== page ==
The work of transfer was pushed forward. The more modest abode of a lord of moderate income, and the massive gateway with its supporting walls and fence of closely woven, sharp pointed, bamboo retiring into the distance now were ready to shut in Shu[u]zen to the privacy of his share in the suzerain's defence. Plainly Shu[u]zen Dono put more confidence in his own prowess, or insignificance, than in the strength of outer defences against sudden attack of those at feud with him. Part of his tract inclosed a shrine of the Inari goddess. This had still its worshippers. On his inspection Shu[u]zen noted the loneliness of the building, its desolation. Yet it was clean swept and kept, and a money box for offerings was proof of attendance at the shrine. Whether this was of man or beast was not so easy to determine, for traces of the latter were plain to the eye. Their tracks swarmed about the building itself. As Shu[u]zen stood in some uncertainty, a woman of the middle class appeared. To inquiries she admitted that the care of the shrine was due to herself and her piety; a care gladly rendered to its efficacy. It had returned to her a son once sent adrift to the provinces; and to her affection a husband who had gone astray much closer home, for the intruding female was a minor member of her own household. Finding excuse in some domestic misdeed, the worthy cit had sent forth the damsel into the wilderness of the world with the fruit of her experience. The relief of this incubus, and the return of a more rightful heir than promised, the good lady attributed to the virtue of her prayers to the Inari Sama. She was urgent to bring support to her views in the general opinion of all the neighbourhood, mainly of the Ko[u]jimachi village. These corroborated what she said as to the shrine's efficacy and petitioned for its continued support. Made the tutelary shrine of the yashiki, separated therefrom by a mere brushwood fence, this Inari Jinja of the Bancho[u] continued to exist for the good of the public and the annoyance of the amiable Okumura Shu[u]zen. Its kannushi (Shinto priest) he could never find. The woman and others said that he lived at Ushinakizaka. At least the money contributions were always accounted for, although they had never seen his face. A few days before the formal opening of the yashiki the chu[u]gen Isuke and the workmen stood with puzzled faces before a hole discovered underneath the flooring of the shrine. It led to some passage or cave. None were in humour to investigate, perhaps to the annoyance of the O'Inari Sama. At Isuke's direction, and with difficulty in the cramped space, it was found possible to shove into place the massive granite slab which fitted tightly into the aperture, and plainly belonged to it. "A one time store house of the god," quoth Isuke. With that he and the others betook themselves to their divers tasks of finishing the clearing up of building and surroundings. In the excitement and confusion of moving in there was little thought of the cavity in this twelfth month of Kwanei twentieth year (January 1644), and the idea of making report was lost sight of until other conditions brought up again the subject.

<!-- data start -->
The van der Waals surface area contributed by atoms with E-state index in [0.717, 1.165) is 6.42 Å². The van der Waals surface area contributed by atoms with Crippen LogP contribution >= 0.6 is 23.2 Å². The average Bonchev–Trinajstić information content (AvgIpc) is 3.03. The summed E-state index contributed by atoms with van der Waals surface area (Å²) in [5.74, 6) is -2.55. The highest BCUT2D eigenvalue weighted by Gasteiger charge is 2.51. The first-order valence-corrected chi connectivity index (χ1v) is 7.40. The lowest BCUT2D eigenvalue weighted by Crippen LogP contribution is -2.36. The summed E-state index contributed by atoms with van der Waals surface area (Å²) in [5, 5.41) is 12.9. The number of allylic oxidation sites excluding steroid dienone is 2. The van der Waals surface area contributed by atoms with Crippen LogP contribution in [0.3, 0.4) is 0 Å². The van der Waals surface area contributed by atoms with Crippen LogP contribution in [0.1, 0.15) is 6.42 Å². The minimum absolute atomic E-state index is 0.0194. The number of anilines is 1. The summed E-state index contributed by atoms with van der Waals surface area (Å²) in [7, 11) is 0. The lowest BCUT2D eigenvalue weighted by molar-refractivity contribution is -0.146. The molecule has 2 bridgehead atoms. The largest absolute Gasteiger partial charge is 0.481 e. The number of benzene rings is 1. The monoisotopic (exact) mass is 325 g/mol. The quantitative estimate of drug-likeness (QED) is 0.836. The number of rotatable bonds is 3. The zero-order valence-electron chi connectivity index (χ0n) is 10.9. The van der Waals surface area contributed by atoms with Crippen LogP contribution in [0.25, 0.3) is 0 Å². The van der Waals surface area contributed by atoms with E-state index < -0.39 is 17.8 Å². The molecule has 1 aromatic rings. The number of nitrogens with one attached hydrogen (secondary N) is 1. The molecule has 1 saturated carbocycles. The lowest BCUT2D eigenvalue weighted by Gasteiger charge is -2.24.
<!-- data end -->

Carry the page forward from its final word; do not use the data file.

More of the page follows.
The ceremonial visits of the New Year, the congratulations and presents, were to be made to the suzerain by his attendant hatamoto and the daimyo[u] then in Edo town. Every yashiki was in a turmoil of excitement and confusion. Even in the greater yashiki there was demand for outsiders to carry the hakomochi or long boxes, for the rokushaku (six footers) or tall fellows to carry the sedan chair, for others to bear the kappakago or rain-coat boxes. Samurai, ashigaru, spearholders, chu[u]gen, zo[u]ri holders—these were attendant in the yashiki. But the minor establishments were mainly dependent on outside aid to swell the lord's train. Hence the role of Bandzuin Cho[u]bei and his successors was no sinecure, in addition to the exercise of the art of arranging time and place so that the inferior lords would be least inconvenienced by the necessary and often humiliating deference to their superiors in rank. The guild patron looked well to the interests of his employers—daimyo[u]—with small regard to those who shifted for themselves; which was one of the causes of grudge by the hatamoto against Cho[u]bei, later removed from the scene by assassination.